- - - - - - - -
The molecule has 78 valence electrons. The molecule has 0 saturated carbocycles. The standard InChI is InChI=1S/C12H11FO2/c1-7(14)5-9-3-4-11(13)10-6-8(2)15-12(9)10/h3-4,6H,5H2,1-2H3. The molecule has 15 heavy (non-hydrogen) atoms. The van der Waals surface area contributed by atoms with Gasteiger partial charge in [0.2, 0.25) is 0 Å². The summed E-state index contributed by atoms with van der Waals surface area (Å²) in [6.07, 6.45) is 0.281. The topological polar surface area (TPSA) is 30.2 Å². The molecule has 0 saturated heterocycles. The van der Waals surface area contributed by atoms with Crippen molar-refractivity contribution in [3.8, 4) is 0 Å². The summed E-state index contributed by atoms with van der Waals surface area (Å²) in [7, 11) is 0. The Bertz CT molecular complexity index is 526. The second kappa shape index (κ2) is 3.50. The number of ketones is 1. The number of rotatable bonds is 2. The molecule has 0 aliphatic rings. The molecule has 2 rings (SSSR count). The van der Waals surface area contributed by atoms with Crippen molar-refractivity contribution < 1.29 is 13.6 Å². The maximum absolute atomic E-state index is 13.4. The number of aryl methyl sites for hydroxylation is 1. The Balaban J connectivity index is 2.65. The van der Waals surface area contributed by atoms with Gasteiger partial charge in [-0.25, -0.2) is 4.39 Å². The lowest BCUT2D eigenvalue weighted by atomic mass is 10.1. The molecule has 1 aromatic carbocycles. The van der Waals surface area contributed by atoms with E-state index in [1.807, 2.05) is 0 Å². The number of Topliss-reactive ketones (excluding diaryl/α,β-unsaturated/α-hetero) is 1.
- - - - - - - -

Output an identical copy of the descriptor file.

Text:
The molecule has 78 valence electrons. The molecule has 0 saturated carbocycles. The standard InChI is InChI=1S/C12H11FO2/c1-7(14)5-9-3-4-11(13)10-6-8(2)15-12(9)10/h3-4,6H,5H2,1-2H3. The molecule has 15 heavy (non-hydrogen) atoms. The van der Waals surface area contributed by atoms with Gasteiger partial charge in [0.2, 0.25) is 0 Å². The summed E-state index contributed by atoms with van der Waals surface area (Å²) in [6.07, 6.45) is 0.281. The topological polar surface area (TPSA) is 30.2 Å². The molecule has 0 saturated heterocycles. The van der Waals surface area contributed by atoms with Crippen molar-refractivity contribution in [3.8, 4) is 0 Å². The summed E-state index contributed by atoms with van der Waals surface area (Å²) in [7, 11) is 0. The Bertz CT molecular complexity index is 526. The second kappa shape index (κ2) is 3.50. The number of ketones is 1. The number of rotatable bonds is 2. The molecule has 0 aliphatic rings. The molecule has 2 rings (SSSR count). The van der Waals surface area contributed by atoms with Crippen molar-refractivity contribution < 1.29 is 13.6 Å². The maximum absolute atomic E-state index is 13.4. The number of aryl methyl sites for hydroxylation is 1. The Balaban J connectivity index is 2.65. The van der Waals surface area contributed by atoms with Gasteiger partial charge in [-0.25, -0.2) is 4.39 Å². The lowest BCUT2D eigenvalue weighted by atomic mass is 10.1. The molecule has 1 aromatic carbocycles. The van der Waals surface area contributed by atoms with E-state index in [1.807, 2.05) is 0 Å². The number of Topliss-reactive ketones (excluding diaryl/α,β-unsaturated/α-hetero) is 1.